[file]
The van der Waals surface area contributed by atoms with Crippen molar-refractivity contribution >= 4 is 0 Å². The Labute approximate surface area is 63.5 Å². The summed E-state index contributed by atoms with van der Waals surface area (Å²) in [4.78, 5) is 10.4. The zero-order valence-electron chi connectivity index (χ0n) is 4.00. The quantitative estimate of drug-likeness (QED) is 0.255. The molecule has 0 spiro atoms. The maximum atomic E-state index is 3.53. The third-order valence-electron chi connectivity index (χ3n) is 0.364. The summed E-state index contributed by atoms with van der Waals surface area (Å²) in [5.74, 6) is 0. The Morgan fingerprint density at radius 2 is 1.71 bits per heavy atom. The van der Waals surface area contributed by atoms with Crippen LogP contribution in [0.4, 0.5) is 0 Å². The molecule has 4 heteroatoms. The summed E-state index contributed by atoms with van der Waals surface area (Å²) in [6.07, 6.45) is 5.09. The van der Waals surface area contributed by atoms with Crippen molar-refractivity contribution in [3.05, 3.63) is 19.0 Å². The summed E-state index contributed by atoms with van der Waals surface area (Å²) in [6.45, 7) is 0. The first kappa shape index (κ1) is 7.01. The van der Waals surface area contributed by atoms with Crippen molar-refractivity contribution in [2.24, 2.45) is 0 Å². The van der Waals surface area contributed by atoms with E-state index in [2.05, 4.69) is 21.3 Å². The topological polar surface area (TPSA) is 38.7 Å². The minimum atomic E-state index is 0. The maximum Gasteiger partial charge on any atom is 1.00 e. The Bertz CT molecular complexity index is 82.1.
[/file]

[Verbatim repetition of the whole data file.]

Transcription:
The van der Waals surface area contributed by atoms with Crippen molar-refractivity contribution >= 4 is 0 Å². The Labute approximate surface area is 63.5 Å². The summed E-state index contributed by atoms with van der Waals surface area (Å²) in [4.78, 5) is 10.4. The zero-order valence-electron chi connectivity index (χ0n) is 4.00. The quantitative estimate of drug-likeness (QED) is 0.255. The molecule has 0 spiro atoms. The maximum atomic E-state index is 3.53. The third-order valence-electron chi connectivity index (χ3n) is 0.364. The summed E-state index contributed by atoms with van der Waals surface area (Å²) in [5.74, 6) is 0. The Morgan fingerprint density at radius 2 is 1.71 bits per heavy atom. The van der Waals surface area contributed by atoms with Crippen LogP contribution in [0.4, 0.5) is 0 Å². The molecule has 4 heteroatoms. The summed E-state index contributed by atoms with van der Waals surface area (Å²) in [6.07, 6.45) is 5.09. The van der Waals surface area contributed by atoms with Crippen molar-refractivity contribution in [3.05, 3.63) is 19.0 Å². The summed E-state index contributed by atoms with van der Waals surface area (Å²) in [6.45, 7) is 0. The first kappa shape index (κ1) is 7.01. The van der Waals surface area contributed by atoms with Crippen molar-refractivity contribution in [2.24, 2.45) is 0 Å². The van der Waals surface area contributed by atoms with E-state index in [2.05, 4.69) is 21.3 Å². The topological polar surface area (TPSA) is 38.7 Å². The minimum atomic E-state index is 0. The maximum Gasteiger partial charge on any atom is 1.00 e. The Bertz CT molecular complexity index is 82.1.